zondag 25 mei 2014

Dutch students...

The final exams have begin for highschools in the Netherlands, and as usual there are many complaints about the exams. Most of the complaints are about the conditions of the classroom and errors in the questions. This year around 200.000 students are taking part and with four days to go the number of complaints is at 107.000.

The number of complaints is ridiculous, but about the same as last year. This year however, there are a few unusual and quite worrying complaints, about the words used in the questions. Unusual, complex words like 'sidenote' and 'partial'.

It probably sounds snobbish but how the hell can you live to be 16 and never encounter the words 'sidenote' or 'partial'? Ok, 'partial' does have two dutch counterparts, 'partieel' and 'gedeeltelijk', but still, 16 years without ever encountering 'partieel'?

Is our education system failing or are students getting more stupid? My fear is the latter, because they belong to the google generation that uses their phone to live their lives. There is no margin to put a sidenote into, and the internet does not use long words because they simply don't fit on the tiny screens.

So, if you want to gro up with a working brain: lose the phone!

woensdag 21 mei 2014

Out-of-the-box performance, and why you should not care.

Every now and then someone wants to compare the performance of two databases, one of which he usually doesn't know anything about. In an attempt to make it a fair fight he does two clean installs and does not tune the database he has experience with, thinking that  two untuned databases will make equal use of the server's resources and thus give some sort of baseline performance indication.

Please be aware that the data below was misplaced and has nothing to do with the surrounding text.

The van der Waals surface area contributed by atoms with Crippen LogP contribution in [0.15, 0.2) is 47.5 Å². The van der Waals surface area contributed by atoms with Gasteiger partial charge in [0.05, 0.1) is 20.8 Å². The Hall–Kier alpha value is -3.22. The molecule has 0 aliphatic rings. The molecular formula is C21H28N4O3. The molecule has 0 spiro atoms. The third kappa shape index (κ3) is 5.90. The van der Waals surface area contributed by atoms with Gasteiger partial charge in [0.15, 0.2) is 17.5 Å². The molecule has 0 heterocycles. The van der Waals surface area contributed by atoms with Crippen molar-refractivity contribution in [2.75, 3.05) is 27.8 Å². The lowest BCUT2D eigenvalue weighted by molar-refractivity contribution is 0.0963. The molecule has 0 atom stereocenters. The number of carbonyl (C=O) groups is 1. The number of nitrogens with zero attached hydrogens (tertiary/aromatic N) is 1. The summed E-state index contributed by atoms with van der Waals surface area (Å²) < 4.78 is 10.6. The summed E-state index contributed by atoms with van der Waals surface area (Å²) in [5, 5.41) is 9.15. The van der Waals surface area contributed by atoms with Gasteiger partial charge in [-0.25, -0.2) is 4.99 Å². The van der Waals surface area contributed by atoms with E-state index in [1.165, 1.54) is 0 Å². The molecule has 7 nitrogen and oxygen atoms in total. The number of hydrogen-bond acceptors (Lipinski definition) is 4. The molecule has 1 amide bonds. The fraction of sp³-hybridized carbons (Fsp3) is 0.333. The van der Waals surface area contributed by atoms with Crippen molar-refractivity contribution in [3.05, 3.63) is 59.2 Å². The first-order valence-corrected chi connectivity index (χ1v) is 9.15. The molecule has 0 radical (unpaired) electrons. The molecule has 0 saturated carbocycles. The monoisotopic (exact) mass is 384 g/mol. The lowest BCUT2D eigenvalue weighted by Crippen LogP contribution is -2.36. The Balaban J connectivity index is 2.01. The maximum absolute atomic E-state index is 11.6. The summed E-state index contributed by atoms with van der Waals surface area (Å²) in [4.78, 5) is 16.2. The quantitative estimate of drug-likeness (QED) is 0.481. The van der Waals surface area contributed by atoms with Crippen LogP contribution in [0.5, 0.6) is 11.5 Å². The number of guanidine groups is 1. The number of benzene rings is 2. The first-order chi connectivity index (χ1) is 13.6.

The truth is that databases ship with default settings that are designed to make sure that the clean install will startup on any server it is installed on. It does not assume that it can hog 80% of RAM the way a production database can, and it does not associate itself to n-1 of the available cores. Consequently the performance of cleanly installed, untuned databases is very bad

However, this means exactly nothing because nobody runs untuned database servers. The comparison is between two setups that do not occur in the real world.

If you want to know how a database will perform in your situation then you need to test it in your situation; install it on a server that meets the database's preferences (yes, databases prefer certain hardware), tune it to the size of the database, design the schema to make full use of the available features, and run queries under a real-world load.